Over their discography Schloss Tegal have excelled at sonically articulating a psychic space which blends the real and perceivable with an ‘unknowable otherness’ of inter-dimensional states. Without question Psychometry is another excellent example of this approach. In a general sense this feel of being a collection of individual and separate tracks rather than the sprawling and interlinking movements on Black Static Transmission. But this is only a compositional observation and not in any way a criticism. Not to call Psychometry a ‘return to form’, as that would allude to some sort of prior drop in quality of output, rather Psychometry is a welcomed and long-awaited continuation of unique sound and approach that Schloss Tegal have always displayed. Recommended and absolutely worthy of investment in its stunning physical edition.

Himukalt – Sex Worker

Himukalt – Sex Worker MC Total Black 2019

The meteoric rise of Ester Kärkkäinen’s project Himukalt in underground circles continues, with this new tape the eighth release in three years. While that might seem like a lot of output in a short space of time, far from being shoddy or rushed, all releases to date have been careful composed and honed to razor sharpness.

In many ways this new release is a continuation of what has come before, and the opening cut is particularly impactful with its sharp and cutting noise hewn into rhythmic blasts, as the vocals are apathetically delivered from the background. But as the album progresses, a greater harrowing tension is revealed and becomes the characteristic element. Essentially this restraint has been employed to allow the multitude of female sex worker interview samples to take central prominence. The use of such first-person narrative of the interview subjects gives a strongly personal edge to the tracks and is particularly affecting on the later track Cold and Empty, where the subtle backing sound embodies a low humming drone of creeping dread. Likewise, the low industrial throb and distortion-smeared vocals of Transactional are the effective embodiment of building tension, which also ruptures in moments of ecstatic release. The final of the eight tracks, No Safe Distance, rounds out the tape on an absolute high, based on a basic drum loop and another moody loop which are interrupted by jarring distortion slashes and cutting vocal barrages. Excellent stuff.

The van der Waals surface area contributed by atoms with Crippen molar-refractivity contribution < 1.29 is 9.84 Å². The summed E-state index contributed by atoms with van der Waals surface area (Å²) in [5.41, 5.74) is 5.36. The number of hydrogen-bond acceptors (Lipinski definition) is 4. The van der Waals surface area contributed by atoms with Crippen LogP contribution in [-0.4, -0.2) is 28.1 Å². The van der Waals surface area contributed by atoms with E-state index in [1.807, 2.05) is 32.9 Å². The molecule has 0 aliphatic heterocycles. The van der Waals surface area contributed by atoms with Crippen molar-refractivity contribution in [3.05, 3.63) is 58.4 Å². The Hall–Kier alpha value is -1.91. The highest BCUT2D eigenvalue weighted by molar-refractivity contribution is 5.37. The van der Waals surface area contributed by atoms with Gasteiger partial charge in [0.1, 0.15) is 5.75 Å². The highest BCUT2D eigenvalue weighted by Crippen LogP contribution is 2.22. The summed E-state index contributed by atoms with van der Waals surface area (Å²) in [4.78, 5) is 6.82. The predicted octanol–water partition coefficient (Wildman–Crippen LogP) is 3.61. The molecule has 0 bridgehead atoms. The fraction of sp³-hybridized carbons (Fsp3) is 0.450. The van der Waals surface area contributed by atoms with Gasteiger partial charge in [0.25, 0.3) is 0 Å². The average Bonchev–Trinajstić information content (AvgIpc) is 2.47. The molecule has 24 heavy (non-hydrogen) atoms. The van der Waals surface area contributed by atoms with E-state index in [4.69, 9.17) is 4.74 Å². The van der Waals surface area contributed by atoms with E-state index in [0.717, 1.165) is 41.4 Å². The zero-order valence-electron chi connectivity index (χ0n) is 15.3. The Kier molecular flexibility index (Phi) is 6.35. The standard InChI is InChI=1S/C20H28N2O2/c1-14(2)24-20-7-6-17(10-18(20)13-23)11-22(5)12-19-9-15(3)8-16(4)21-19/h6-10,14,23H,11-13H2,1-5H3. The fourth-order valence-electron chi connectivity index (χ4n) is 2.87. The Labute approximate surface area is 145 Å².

If you have not bothered checking out Himukalt to date, that situation should clearly be rectified. Sex Worker is as good a place as any to become better acquainted, but you pretty much can’t go wrong with any of the other releases either. Recommended.

Trepaneringsritualen – Konung Dómaldr Vid Upsala Hängd

Trepaneringsritualen – Konung Dómaldr Vid Upsala Hängd CD Neuropa Records 2019

Originally issued in 2013 on cassette via Merzbild, and again in 2015 on vinyl by In Solace Publishing, this third press takes the original three tracks and appends them with two bonus tracks for good measure, bringing the total run time to over 50 minutes.

Thematically this release relates to the Norse legend of the Swedish King Domalde, whose ritual self-sacrifice prevented an impending famine. This conceptual content is addressed within the cover image, which is a black and white excerpt from Carl Larsson’s famous painting Midvinterblot (Midwinter Sacrifice), whilst select Swedish song titles roughly translate to: For The Benefit of the Swedes, Blood Rain, and The Corpse of the Fallen Dómaldr. The original three tracks form sections which essentially bleed into a singular 30-minute ritual death ambient composition, music more characteristic of the earlier phase of the project before the sound mutated towards direct and song-focused compositions. But rather than the additional material simply being tacked on at the end, the two tracks are included as the first and last tracks respectively, to broadly fit and extend the mood of the original three compositions.